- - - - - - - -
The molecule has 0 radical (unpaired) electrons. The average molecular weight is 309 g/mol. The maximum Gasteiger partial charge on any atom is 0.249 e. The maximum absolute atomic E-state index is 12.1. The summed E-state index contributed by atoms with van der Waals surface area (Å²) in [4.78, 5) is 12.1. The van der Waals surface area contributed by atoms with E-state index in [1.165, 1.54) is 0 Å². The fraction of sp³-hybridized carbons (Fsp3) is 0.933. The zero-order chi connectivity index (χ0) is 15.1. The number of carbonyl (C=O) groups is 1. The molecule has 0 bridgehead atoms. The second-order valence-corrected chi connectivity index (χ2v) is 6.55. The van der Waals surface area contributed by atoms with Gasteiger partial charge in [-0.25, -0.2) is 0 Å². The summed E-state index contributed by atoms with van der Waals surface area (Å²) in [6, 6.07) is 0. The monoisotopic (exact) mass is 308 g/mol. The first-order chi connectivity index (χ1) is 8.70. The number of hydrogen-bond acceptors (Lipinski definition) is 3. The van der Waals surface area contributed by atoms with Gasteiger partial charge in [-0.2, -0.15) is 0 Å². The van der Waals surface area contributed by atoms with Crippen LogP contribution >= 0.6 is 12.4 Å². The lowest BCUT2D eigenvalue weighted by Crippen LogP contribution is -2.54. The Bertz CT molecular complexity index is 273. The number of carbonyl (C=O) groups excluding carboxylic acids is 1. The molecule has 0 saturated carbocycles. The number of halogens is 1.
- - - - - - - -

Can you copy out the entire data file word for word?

The molecule has 0 radical (unpaired) electrons. The average molecular weight is 309 g/mol. The maximum Gasteiger partial charge on any atom is 0.249 e. The maximum absolute atomic E-state index is 12.1. The summed E-state index contributed by atoms with van der Waals surface area (Å²) in [4.78, 5) is 12.1. The van der Waals surface area contributed by atoms with E-state index in [1.165, 1.54) is 0 Å². The fraction of sp³-hybridized carbons (Fsp3) is 0.933. The zero-order chi connectivity index (χ0) is 15.1. The number of carbonyl (C=O) groups is 1. The molecule has 0 bridgehead atoms. The second-order valence-corrected chi connectivity index (χ2v) is 6.55. The van der Waals surface area contributed by atoms with Gasteiger partial charge in [-0.25, -0.2) is 0 Å². The summed E-state index contributed by atoms with van der Waals surface area (Å²) in [6, 6.07) is 0. The monoisotopic (exact) mass is 308 g/mol. The first-order chi connectivity index (χ1) is 8.70. The number of hydrogen-bond acceptors (Lipinski definition) is 3. The van der Waals surface area contributed by atoms with Gasteiger partial charge in [-0.2, -0.15) is 0 Å². The van der Waals surface area contributed by atoms with Crippen LogP contribution >= 0.6 is 12.4 Å². The lowest BCUT2D eigenvalue weighted by Crippen LogP contribution is -2.54. The Bertz CT molecular complexity index is 273. The number of carbonyl (C=O) groups excluding carboxylic acids is 1. The molecule has 0 saturated carbocycles. The number of halogens is 1.